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Showing 1 - 4 of 4 items
By Mary Beth Leatherdale. 2017
The plight of refugees risking their lives at sea has, unfortunately, made the headlines all too often in the past… few years. This book presents five true stories, from 1939 to today, about young people who lived through the harrowing experience of setting sail in search of asylum: Ruth and her family board the St. Louis to escape Nazism; Phu sets out alone from war-torn Vietnam; José tries to reach the United States from Cuba; Najeeba flees Afghanistan and the Taliban; and after losing his family, Mohamed abandons his village on the Ivory Coast in search of a new life. Grades 4-7. Winner of the 2018 Silver Birch Non-Fiction Honour Book Award. 2017.
By Robin Stevenson. 2016
For lesbian, gay, bisexual and transgender people around the world, Pride is both protest and celebration. It's about embracing diversity.… It's about fighting for freedom and equality. It's about history, and it's about the future. It's about all of us. Grades 4-7. 2016.
By Erinne Paisley. 2017
"Can Your Smartphone Change the World?" is a twenty-first-century guide for anyone who has access to a smartphone. This how-to… manual looks at specific ways you can create social change through the tap of a screen. Filled with examples of successful hashtag campaigns, viral videos and new socially conscious apps, the book provides practical advice for using your smartphone as a tool for social justice. For junior and senior high readers. 2017.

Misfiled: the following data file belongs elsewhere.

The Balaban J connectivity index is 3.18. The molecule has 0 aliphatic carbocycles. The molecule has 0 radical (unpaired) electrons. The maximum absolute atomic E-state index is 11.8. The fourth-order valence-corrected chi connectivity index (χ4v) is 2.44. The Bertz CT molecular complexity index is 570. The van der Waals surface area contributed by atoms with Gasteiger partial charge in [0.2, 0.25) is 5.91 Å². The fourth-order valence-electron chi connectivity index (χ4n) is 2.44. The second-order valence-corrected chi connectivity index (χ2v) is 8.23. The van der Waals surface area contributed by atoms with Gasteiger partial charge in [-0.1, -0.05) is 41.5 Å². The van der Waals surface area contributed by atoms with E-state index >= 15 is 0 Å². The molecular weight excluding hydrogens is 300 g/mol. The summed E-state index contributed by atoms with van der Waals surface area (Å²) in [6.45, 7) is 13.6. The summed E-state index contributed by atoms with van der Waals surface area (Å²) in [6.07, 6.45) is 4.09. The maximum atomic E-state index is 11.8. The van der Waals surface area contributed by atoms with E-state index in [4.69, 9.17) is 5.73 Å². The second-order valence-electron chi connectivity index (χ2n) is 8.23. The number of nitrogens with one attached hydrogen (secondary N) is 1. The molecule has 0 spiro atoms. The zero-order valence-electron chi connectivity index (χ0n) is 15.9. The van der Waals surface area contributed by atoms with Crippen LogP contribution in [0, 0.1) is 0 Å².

By Dan Werb. 2019
Despite its reputation as a carnival of vice, Tijuana was, until recently, no more or less violent than neighboring San… Diego, its sister city across the border wall. But then something changed. Over the past ten years, Mexico's third-largest city became one of the world's most dangerous. Tijuana's murder rate skyrocketed and produced a staggering number of female victims. Hundreds of women are now found dead in the city each year, or bound and mutilated along the highway that lines the Baja coast. When Dan Werb began to study these murders in 2013, rather than viewing them in isolation, he discovered that they could only be understood as one symptom among many. Environmental toxins, drug overdoses, HIV transmission: all were killing women at overwhelming rates. As an epidemiologist, trained to track epidemics by mining data, Werb sensed the presence of a deeper contagion targeting Tijuana's women. Not a virus, but some awful wrong buried in the city's social order, cutting down its most vulnerable inhabitants from multiple directions. Werb's search for the ultimate causes of Tijuana's femicide casts new light on immigration, human trafficking, addiction, and the true cost of American empire-building. It leads Werb all the way from factory slums to drug dens to the corridors of police corruption, as he follows a thread that ultimately leads to a surprising turn back over the border, looking northward. 2019